Japanese Prime Minister Shinzo Abe reiterated his apology Sunday for a cronyism scandal as opposition lawmakers warned it would hamper his ambitions of changing the country’s pacifist constitution.
Public anger over the revelation that Finance Ministry officials doctored documents relating to the discounted sale of public land to a school operator with connections to Abe’s wife sent his poll numbers plummeting a week ago. Speaking at his ruling Liberal Democratic Party’s annual convention, Abe vowed to ensure such actions would not be allowed to happen again.
“Ultimate responsibility for the administration lies with me,” he said, pledging to carry out his “responsibility to rebuild the system.” Despite the setback, he told lawmakers the time was right to tackle a proposed change to the constitution and “put an end to the argument” that Japan’s Self-Defense Forces are unconstitutional.
While Abe has said he wants cross-party agreement on constitutional revision, which requires a two-thirds majority in both houses of parliament before it can go to a national referendum, his plans met with criticism from potential allies Sunday.
“The Moritomo problem must be calmed down before we can change the constitution,” Toranosuke Katayama, joint leader of the opposition Japan Innovation Party, told national broadcaster NHK. Speaking on the same program, Toshio Ogawa, of the separate opposition Democratic Party, said talk of changing the charter looked like “an attempt to change the subject” from the scandal.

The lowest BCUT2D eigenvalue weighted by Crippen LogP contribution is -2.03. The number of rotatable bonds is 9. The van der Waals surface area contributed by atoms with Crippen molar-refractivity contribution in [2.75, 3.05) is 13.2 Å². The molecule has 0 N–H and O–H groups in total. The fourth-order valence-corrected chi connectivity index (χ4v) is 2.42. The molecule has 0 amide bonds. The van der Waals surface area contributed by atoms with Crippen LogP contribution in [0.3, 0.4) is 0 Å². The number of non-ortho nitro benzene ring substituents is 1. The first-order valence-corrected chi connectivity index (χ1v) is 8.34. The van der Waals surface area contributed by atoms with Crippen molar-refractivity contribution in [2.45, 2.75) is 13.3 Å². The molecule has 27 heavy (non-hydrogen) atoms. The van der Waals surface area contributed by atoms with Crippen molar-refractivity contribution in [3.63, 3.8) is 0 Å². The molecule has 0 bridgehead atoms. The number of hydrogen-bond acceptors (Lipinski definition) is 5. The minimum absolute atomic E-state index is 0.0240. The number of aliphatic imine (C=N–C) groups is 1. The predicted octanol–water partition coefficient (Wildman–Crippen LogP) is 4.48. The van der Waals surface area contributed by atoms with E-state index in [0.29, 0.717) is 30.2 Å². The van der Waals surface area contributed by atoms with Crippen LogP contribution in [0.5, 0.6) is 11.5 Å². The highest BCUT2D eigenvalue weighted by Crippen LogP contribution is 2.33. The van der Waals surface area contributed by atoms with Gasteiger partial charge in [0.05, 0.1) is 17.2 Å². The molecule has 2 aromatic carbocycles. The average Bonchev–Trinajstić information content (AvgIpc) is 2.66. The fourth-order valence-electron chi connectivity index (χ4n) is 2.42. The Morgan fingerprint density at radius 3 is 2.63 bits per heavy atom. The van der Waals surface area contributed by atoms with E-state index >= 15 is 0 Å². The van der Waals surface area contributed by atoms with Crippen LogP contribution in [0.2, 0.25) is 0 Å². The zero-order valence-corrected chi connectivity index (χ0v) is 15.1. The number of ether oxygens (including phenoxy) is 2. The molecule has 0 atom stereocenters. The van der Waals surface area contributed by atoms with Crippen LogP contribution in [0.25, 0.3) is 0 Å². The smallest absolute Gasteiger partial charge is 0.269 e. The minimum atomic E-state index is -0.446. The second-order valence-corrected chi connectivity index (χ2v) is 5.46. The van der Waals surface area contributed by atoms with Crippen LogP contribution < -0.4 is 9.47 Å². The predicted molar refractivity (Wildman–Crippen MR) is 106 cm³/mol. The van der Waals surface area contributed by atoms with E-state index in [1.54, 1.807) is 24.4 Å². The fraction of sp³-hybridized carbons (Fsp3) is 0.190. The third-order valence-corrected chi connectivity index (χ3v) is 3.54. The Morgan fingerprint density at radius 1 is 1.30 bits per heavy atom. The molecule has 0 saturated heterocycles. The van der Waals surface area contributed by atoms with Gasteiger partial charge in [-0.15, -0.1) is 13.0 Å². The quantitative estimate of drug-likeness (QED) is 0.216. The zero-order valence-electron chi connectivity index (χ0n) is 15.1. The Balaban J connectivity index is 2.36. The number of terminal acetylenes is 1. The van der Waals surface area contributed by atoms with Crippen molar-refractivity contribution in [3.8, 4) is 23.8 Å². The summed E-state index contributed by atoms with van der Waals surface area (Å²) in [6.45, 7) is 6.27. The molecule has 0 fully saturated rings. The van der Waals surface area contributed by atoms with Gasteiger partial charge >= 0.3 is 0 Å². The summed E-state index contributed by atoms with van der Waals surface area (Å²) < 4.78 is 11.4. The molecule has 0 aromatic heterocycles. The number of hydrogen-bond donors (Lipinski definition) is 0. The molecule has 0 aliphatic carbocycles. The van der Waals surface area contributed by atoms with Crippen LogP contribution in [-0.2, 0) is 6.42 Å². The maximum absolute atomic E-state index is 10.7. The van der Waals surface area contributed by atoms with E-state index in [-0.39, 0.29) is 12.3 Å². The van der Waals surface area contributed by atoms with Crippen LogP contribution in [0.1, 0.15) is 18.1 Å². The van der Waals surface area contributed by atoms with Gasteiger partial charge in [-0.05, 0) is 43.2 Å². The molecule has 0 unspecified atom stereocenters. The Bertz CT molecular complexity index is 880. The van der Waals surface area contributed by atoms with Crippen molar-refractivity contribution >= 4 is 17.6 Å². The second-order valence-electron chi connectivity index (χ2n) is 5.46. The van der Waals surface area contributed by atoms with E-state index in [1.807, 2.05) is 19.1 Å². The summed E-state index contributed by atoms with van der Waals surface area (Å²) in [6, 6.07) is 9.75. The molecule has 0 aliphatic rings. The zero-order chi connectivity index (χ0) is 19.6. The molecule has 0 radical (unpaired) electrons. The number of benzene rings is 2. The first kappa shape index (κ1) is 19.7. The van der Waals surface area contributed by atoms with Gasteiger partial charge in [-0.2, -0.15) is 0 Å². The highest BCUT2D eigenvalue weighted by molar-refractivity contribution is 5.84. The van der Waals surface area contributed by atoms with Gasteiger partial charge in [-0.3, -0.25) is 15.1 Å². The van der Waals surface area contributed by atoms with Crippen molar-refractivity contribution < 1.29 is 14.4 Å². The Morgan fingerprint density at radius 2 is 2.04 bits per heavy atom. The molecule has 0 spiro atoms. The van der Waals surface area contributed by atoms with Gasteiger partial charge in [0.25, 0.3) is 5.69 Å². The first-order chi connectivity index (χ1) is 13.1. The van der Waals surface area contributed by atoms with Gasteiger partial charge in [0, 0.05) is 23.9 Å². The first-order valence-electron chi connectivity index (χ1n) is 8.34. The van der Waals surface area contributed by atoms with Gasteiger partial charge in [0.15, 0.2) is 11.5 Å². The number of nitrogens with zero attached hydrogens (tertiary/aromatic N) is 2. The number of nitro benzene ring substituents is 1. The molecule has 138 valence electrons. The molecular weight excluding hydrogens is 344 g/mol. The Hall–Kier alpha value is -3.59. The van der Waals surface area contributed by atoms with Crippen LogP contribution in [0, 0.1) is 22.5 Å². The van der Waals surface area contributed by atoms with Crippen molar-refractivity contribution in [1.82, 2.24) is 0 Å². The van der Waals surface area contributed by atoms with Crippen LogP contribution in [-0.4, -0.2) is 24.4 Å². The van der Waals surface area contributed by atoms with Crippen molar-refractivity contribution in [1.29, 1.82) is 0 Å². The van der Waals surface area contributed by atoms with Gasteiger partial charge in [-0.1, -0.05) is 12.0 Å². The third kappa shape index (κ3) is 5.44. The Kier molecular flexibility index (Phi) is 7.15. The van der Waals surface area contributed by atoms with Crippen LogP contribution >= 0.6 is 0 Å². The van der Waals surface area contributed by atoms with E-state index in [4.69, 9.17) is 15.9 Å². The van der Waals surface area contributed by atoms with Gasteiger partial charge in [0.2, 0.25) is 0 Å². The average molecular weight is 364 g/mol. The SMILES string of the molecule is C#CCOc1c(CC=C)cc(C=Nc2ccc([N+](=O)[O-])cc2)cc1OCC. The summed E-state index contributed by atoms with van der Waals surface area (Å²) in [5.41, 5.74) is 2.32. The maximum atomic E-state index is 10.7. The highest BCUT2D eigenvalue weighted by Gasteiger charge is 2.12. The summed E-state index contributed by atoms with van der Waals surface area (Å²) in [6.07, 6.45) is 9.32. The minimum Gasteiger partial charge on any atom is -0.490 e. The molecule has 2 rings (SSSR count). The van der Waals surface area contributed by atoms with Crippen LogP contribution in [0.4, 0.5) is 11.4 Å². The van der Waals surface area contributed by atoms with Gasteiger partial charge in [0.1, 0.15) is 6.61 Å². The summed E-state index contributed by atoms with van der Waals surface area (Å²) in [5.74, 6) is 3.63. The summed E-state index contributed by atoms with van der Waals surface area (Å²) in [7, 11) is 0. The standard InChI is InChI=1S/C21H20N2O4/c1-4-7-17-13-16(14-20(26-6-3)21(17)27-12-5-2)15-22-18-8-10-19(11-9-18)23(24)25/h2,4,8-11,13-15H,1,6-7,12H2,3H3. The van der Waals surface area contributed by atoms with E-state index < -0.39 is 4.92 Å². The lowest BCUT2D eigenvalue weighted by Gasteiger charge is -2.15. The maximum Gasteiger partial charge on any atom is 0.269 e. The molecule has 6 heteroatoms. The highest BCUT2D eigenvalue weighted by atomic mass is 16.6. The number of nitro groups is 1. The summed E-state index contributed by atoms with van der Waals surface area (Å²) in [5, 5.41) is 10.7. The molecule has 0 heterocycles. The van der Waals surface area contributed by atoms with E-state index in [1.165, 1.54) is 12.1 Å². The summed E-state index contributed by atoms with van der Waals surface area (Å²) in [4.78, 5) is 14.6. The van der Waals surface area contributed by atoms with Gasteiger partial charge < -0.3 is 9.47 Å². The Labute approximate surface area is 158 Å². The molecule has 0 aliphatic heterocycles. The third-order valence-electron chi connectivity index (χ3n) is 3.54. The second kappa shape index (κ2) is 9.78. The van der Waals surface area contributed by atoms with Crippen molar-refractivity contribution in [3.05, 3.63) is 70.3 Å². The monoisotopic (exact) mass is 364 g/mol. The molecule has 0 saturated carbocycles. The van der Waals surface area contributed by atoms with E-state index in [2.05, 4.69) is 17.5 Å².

Until a few weeks ago, Abe looked certain to sail through the September LDP leadership vote, which would give him a shot at becoming the country’s longest-serving prime minister.
A Kyodo poll conducted March 17-18 found former Defense Minister Shigeru Ishiba was the most popular candidate to become party leader in September, with 25.4 percent of respondents picking him. Second was Shinjiro Koizumi, son of a popular former prime minister, with Abe in third place.
Ishiba’s criticism of Abe after the convention was muted — he told reporters progress was too slow on changing the constitution, but emphasized the need for party unity when asked whether he planned to run against the premier in September.
“While the public are looking at the government and ruling party with harsh eyes, we must avoid doing things that cause confusion within the party,” Ishiba said. He hinted that he would consider his candidacy once public anger subsided.
Finance Minister Taro Aso, who is Abe’s deputy, also is under pressure to resign as he heads the ministry at the heart of the scandal.
Nobuhisa Sagawa, who stepped down as the nation’s tax chief earlier this month amid questions over his involvement in the deal, is set to testify in parliament on Tuesday. Any blame he places on Abe or Aso for the controversy could worsen their current predicament.